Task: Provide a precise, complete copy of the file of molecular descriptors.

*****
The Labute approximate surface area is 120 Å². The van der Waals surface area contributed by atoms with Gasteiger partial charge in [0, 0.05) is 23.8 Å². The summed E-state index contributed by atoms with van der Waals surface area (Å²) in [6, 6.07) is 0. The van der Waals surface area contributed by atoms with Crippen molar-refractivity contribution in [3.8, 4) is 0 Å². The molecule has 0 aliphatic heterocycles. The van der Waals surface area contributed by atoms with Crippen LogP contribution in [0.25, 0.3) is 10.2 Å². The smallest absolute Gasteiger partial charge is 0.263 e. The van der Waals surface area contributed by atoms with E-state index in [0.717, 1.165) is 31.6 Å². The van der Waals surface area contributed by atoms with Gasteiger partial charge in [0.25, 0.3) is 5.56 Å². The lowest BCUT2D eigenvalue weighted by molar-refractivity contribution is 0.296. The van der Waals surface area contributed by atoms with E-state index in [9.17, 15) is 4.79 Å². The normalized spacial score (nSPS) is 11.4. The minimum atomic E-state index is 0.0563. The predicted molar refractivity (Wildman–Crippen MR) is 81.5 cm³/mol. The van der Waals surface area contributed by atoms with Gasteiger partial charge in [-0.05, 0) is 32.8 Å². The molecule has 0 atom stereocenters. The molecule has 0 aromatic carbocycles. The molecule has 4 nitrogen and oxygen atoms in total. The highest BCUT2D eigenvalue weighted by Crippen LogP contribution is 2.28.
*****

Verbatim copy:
The Labute approximate surface area is 120 Å². The van der Waals surface area contributed by atoms with Gasteiger partial charge in [0, 0.05) is 23.8 Å². The summed E-state index contributed by atoms with van der Waals surface area (Å²) in [6, 6.07) is 0. The van der Waals surface area contributed by atoms with Crippen molar-refractivity contribution in [3.8, 4) is 0 Å². The molecule has 0 aliphatic heterocycles. The van der Waals surface area contributed by atoms with Crippen LogP contribution in [0.25, 0.3) is 10.2 Å². The smallest absolute Gasteiger partial charge is 0.263 e. The van der Waals surface area contributed by atoms with E-state index in [0.717, 1.165) is 31.6 Å². The van der Waals surface area contributed by atoms with Gasteiger partial charge in [0.25, 0.3) is 5.56 Å². The lowest BCUT2D eigenvalue weighted by molar-refractivity contribution is 0.296. The van der Waals surface area contributed by atoms with E-state index in [9.17, 15) is 4.79 Å². The normalized spacial score (nSPS) is 11.4. The minimum atomic E-state index is 0.0563. The predicted molar refractivity (Wildman–Crippen MR) is 81.5 cm³/mol. The van der Waals surface area contributed by atoms with Gasteiger partial charge in [-0.05, 0) is 32.8 Å². The molecule has 0 atom stereocenters. The molecule has 0 aromatic carbocycles. The molecule has 4 nitrogen and oxygen atoms in total. The highest BCUT2D eigenvalue weighted by Crippen LogP contribution is 2.28.